Pennsylvania, United States

Eastern State Penitentiary

October 31 – November 5, 2019 

Our next site on Friday was the Eastern State Penitentiary, which used to be the most famous and expensive prison in America.

Tickets are $14 for adults, $12 for seniors, and $10 for students and children when purchased online or at the Philadelphia Visitor Information Center, and a few dollars more purchased at the door. Admission includes an audio guide which is about an hour’s worth of material and brings you through major sites. Then, you are able to go through on your own.

We spent almost three hours there before they closed and told us we had to leave as we were still walking around (whoops), and we could’ve spent hours more there. It was super intriguing, and there are so many exhibits. There’s an online 360 tour that can be viewed here.

ESP opened in 1829 and was the first of its kind intended to genuinely induce penitence (“true regret”) in criminals. The architect, John Haviland, believed that the building should “strike fear into the hearts of those who thought of committing a crime.” While prisons at the time tended to use physical violence, this prison model intended to end this type of punishment and rather institute measures to force prisoners to reflect on their crimes and have that sense of true regret.

They used punishment measures like isolation and sensory deprivation, such as no light or sound. Its model was controversial and was based around “confinement in solitude with labor.” The type of building and model was soon used around the country. This type of prison system was referred to as the Pennsylvania System. The alternative model was referred to as the New York State’s Auburn System. People from all over the world visited ESP to learn about the model and institute it when developing new prisons. There was significant opposition, which lead to the eventual abandonment of the model slowly.

Most of it is within the walls of the prison with almost completely original ruins or some are mildly renovated. There are some separate exhibits like “Prisons Today.” There are also artist exhibitions spread throughout. You get to visit cells – some are complete ruins and some are renovated to look how they would’ve at the time – as well as areas such as the hospital, the death row area, and Al Capone’s cell (who spent eight months in the penitentiary in 1929).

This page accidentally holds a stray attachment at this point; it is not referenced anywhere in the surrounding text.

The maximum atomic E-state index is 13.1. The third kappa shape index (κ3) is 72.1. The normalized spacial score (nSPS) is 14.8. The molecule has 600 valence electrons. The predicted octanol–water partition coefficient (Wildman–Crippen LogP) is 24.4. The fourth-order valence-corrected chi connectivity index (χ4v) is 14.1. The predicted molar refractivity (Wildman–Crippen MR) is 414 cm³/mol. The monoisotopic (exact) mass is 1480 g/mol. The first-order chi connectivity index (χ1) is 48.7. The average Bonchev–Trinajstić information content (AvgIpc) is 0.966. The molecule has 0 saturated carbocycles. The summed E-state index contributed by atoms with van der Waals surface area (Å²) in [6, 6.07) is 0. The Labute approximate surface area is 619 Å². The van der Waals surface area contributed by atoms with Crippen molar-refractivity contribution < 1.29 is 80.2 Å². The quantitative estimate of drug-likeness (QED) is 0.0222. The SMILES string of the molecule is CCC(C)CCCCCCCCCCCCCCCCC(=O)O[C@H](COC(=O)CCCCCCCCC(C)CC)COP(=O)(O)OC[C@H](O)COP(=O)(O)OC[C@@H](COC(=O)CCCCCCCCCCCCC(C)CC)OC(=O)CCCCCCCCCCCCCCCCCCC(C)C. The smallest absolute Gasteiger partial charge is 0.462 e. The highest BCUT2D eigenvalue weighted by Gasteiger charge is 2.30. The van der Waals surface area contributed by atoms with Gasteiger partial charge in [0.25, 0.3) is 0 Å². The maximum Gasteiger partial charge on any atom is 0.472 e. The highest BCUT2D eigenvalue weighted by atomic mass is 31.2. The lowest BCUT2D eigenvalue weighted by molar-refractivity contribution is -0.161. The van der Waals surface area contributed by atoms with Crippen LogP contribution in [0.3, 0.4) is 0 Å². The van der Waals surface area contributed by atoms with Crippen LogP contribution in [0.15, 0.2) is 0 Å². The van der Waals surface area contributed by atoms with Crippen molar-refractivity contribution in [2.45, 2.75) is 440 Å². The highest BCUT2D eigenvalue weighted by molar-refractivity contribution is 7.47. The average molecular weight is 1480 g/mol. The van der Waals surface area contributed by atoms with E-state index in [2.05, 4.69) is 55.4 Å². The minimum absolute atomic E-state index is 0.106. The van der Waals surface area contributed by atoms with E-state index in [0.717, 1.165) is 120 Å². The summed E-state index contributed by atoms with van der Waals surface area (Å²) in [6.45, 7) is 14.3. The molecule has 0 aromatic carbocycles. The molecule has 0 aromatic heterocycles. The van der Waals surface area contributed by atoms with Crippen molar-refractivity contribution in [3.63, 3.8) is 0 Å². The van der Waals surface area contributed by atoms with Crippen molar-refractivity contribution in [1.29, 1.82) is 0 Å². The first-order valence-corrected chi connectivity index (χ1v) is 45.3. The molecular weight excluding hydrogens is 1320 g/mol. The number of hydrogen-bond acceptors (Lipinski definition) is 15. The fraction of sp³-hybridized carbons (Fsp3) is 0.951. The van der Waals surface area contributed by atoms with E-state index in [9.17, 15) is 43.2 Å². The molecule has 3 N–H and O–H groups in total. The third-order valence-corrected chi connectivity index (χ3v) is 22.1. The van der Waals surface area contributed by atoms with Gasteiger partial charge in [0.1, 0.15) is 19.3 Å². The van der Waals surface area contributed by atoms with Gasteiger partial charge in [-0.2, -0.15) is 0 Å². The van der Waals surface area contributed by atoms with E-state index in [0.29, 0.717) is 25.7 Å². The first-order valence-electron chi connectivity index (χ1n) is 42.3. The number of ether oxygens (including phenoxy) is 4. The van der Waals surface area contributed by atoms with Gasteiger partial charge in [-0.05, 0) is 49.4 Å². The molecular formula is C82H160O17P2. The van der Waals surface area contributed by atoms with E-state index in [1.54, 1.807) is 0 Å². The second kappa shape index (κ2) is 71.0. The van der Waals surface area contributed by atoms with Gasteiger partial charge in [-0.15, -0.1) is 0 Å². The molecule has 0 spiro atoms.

Shaped like a pinwheel, over time, more cell blocks were added in between, with the last one being Cellblock 15 (Death Row) in 1956. In 1913, the Pennsylvania System stopped and the prison used more traditional (and less cruel) measures of criminal justice and imprisonment. For example, in 1924, inmates were allowed to eat together in a group dining hall for the first time. At its height in 1926, it held 1700 inmates. Finally, in 1970, ESP (now named the State Correctional Institution at Philadelphia) closes and has been deemed a National Historic Landmark. It had been operating for 141 years.

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Before renovation

One of the main exhibits is called “The Big Graph” which is a 16-foot tall sculpture analyzing data about multi-country incarceration rates over time.

There is also “Prisons Today,” which is a fairly in-depth exhibit around the United States and its criminal justice and prison system. It goes into issues such as the War on Drugs, as well as issues of class, gender, and race. As of 2017, Eastern State Penitentiary Historic Site has defined their purpose as preserving history and also addressing and interpreting criminal justice reform in the United States – and globally. This is primarily addressed in the exhibit, Prisons Today: Questions in the Age of Mass Incarceration, which opened in 2016.

Friday Evening

To finish up the night, we headed out to a club for a second attempt at a decent evening out. I can’t even remember the name of the club, but it was a good time (super pricey though), and there was a cool local band covering hits. Also, side note, this photo with Kristina has random girls in it who jumped in on our photo, so no, I don’t know these people.